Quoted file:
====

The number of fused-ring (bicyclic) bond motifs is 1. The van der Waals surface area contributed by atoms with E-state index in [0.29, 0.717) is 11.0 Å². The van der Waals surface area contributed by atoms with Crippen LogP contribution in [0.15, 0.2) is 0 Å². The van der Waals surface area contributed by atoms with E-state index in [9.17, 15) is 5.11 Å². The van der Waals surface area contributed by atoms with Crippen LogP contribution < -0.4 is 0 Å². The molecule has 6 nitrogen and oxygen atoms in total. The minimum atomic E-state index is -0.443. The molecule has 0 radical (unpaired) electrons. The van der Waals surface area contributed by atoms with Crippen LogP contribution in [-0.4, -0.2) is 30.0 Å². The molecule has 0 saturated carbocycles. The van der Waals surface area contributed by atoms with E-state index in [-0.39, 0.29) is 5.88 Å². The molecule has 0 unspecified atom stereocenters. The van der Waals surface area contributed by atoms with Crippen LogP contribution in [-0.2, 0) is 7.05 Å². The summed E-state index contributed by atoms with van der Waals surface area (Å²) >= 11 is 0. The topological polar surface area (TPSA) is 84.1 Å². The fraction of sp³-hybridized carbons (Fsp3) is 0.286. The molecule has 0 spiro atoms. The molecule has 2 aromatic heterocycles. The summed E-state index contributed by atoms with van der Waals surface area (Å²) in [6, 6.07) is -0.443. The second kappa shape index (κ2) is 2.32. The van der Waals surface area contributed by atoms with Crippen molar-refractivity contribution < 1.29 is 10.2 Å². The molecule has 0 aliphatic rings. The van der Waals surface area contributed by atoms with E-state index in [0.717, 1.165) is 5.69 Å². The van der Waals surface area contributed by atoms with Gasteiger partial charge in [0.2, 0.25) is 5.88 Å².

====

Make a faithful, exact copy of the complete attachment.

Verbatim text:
The number of fused-ring (bicyclic) bond motifs is 1. The van der Waals surface area contributed by atoms with E-state index in [0.29, 0.717) is 11.0 Å². The van der Waals surface area contributed by atoms with Crippen LogP contribution in [0.15, 0.2) is 0 Å². The van der Waals surface area contributed by atoms with E-state index in [9.17, 15) is 5.11 Å². The van der Waals surface area contributed by atoms with Crippen LogP contribution < -0.4 is 0 Å². The molecule has 6 nitrogen and oxygen atoms in total. The minimum atomic E-state index is -0.443. The molecule has 0 radical (unpaired) electrons. The van der Waals surface area contributed by atoms with Crippen LogP contribution in [-0.4, -0.2) is 30.0 Å². The molecule has 0 saturated carbocycles. The van der Waals surface area contributed by atoms with E-state index in [-0.39, 0.29) is 5.88 Å². The molecule has 0 unspecified atom stereocenters. The van der Waals surface area contributed by atoms with Crippen LogP contribution in [-0.2, 0) is 7.05 Å². The summed E-state index contributed by atoms with van der Waals surface area (Å²) >= 11 is 0. The topological polar surface area (TPSA) is 84.1 Å². The fraction of sp³-hybridized carbons (Fsp3) is 0.286. The molecule has 0 spiro atoms. The molecule has 2 aromatic heterocycles. The summed E-state index contributed by atoms with van der Waals surface area (Å²) in [6, 6.07) is -0.443. The second kappa shape index (κ2) is 2.32. The van der Waals surface area contributed by atoms with Crippen molar-refractivity contribution < 1.29 is 10.2 Å². The molecule has 0 aliphatic rings. The van der Waals surface area contributed by atoms with E-state index in [0.717, 1.165) is 5.69 Å². The van der Waals surface area contributed by atoms with Gasteiger partial charge in [0.2, 0.25) is 5.88 Å².